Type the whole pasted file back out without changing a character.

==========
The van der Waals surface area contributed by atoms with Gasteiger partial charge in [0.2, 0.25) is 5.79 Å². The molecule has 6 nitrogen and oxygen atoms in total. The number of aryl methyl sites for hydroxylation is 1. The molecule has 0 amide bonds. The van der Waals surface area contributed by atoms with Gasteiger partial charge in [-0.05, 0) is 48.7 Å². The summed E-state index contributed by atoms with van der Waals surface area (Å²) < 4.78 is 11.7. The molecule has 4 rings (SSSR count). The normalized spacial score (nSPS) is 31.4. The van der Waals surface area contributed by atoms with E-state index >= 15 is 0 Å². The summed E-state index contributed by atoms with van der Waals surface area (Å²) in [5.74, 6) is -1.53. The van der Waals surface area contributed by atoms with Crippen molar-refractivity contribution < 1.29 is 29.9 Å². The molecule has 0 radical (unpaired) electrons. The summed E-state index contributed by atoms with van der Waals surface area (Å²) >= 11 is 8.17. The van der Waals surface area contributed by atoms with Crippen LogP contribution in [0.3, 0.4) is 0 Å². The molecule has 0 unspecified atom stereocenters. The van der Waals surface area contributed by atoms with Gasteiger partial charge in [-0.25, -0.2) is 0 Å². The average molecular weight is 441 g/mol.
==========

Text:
The van der Waals surface area contributed by atoms with Gasteiger partial charge in [0.2, 0.25) is 5.79 Å². The molecule has 6 nitrogen and oxygen atoms in total. The number of aryl methyl sites for hydroxylation is 1. The molecule has 0 amide bonds. The van der Waals surface area contributed by atoms with Gasteiger partial charge in [-0.05, 0) is 48.7 Å². The summed E-state index contributed by atoms with van der Waals surface area (Å²) < 4.78 is 11.7. The molecule has 4 rings (SSSR count). The normalized spacial score (nSPS) is 31.4. The van der Waals surface area contributed by atoms with E-state index >= 15 is 0 Å². The summed E-state index contributed by atoms with van der Waals surface area (Å²) in [5.74, 6) is -1.53. The van der Waals surface area contributed by atoms with Crippen molar-refractivity contribution < 1.29 is 29.9 Å². The molecule has 0 radical (unpaired) electrons. The summed E-state index contributed by atoms with van der Waals surface area (Å²) >= 11 is 8.17. The van der Waals surface area contributed by atoms with Crippen LogP contribution in [0.3, 0.4) is 0 Å². The molecule has 0 unspecified atom stereocenters. The van der Waals surface area contributed by atoms with Gasteiger partial charge in [-0.25, -0.2) is 0 Å². The average molecular weight is 441 g/mol.